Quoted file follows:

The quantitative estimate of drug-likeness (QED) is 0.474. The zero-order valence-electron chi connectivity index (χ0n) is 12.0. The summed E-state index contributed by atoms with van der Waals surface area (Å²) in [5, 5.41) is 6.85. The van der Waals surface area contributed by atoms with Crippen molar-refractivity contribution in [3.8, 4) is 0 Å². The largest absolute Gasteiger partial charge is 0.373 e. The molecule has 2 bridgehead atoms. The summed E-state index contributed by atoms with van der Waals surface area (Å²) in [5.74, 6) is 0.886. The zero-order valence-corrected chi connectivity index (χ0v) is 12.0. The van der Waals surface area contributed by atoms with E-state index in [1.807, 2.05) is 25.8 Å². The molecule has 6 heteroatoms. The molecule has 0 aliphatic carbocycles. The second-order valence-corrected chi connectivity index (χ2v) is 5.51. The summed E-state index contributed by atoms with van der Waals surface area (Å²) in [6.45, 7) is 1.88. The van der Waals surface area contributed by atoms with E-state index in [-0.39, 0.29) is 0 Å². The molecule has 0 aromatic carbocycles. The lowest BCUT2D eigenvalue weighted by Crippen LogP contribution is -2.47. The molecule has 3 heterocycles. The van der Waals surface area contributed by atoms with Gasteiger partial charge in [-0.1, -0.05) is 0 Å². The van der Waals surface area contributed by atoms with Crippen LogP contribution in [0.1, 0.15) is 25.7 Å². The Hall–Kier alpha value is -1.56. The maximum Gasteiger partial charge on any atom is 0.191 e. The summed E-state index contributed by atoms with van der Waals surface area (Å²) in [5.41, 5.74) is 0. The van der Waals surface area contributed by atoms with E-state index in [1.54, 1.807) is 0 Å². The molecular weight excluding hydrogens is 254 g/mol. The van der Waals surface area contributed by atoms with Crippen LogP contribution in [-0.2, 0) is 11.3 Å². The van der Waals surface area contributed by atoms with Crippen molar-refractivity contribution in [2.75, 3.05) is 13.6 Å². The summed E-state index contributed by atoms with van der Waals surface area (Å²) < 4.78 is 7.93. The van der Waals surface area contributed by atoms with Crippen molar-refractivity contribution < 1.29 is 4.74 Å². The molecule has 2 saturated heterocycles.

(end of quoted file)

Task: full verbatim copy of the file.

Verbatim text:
The quantitative estimate of drug-likeness (QED) is 0.474. The zero-order valence-electron chi connectivity index (χ0n) is 12.0. The summed E-state index contributed by atoms with van der Waals surface area (Å²) in [5, 5.41) is 6.85. The van der Waals surface area contributed by atoms with Crippen molar-refractivity contribution in [3.8, 4) is 0 Å². The largest absolute Gasteiger partial charge is 0.373 e. The molecule has 2 bridgehead atoms. The summed E-state index contributed by atoms with van der Waals surface area (Å²) in [5.74, 6) is 0.886. The zero-order valence-corrected chi connectivity index (χ0v) is 12.0. The van der Waals surface area contributed by atoms with E-state index in [1.807, 2.05) is 25.8 Å². The molecule has 6 heteroatoms. The molecule has 0 aliphatic carbocycles. The second-order valence-corrected chi connectivity index (χ2v) is 5.51. The summed E-state index contributed by atoms with van der Waals surface area (Å²) in [6.45, 7) is 1.88. The van der Waals surface area contributed by atoms with E-state index in [-0.39, 0.29) is 0 Å². The molecule has 0 aromatic carbocycles. The lowest BCUT2D eigenvalue weighted by Crippen LogP contribution is -2.47. The molecule has 3 heterocycles. The van der Waals surface area contributed by atoms with Gasteiger partial charge in [-0.1, -0.05) is 0 Å². The van der Waals surface area contributed by atoms with Crippen LogP contribution in [0.1, 0.15) is 25.7 Å². The Hall–Kier alpha value is -1.56. The maximum Gasteiger partial charge on any atom is 0.191 e. The summed E-state index contributed by atoms with van der Waals surface area (Å²) in [5.41, 5.74) is 0. The van der Waals surface area contributed by atoms with E-state index in [1.54, 1.807) is 0 Å². The molecular weight excluding hydrogens is 254 g/mol. The van der Waals surface area contributed by atoms with Crippen LogP contribution in [-0.2, 0) is 11.3 Å². The van der Waals surface area contributed by atoms with Crippen molar-refractivity contribution in [2.75, 3.05) is 13.6 Å². The summed E-state index contributed by atoms with van der Waals surface area (Å²) < 4.78 is 7.93. The van der Waals surface area contributed by atoms with Crippen molar-refractivity contribution < 1.29 is 4.74 Å². The molecule has 2 saturated heterocycles.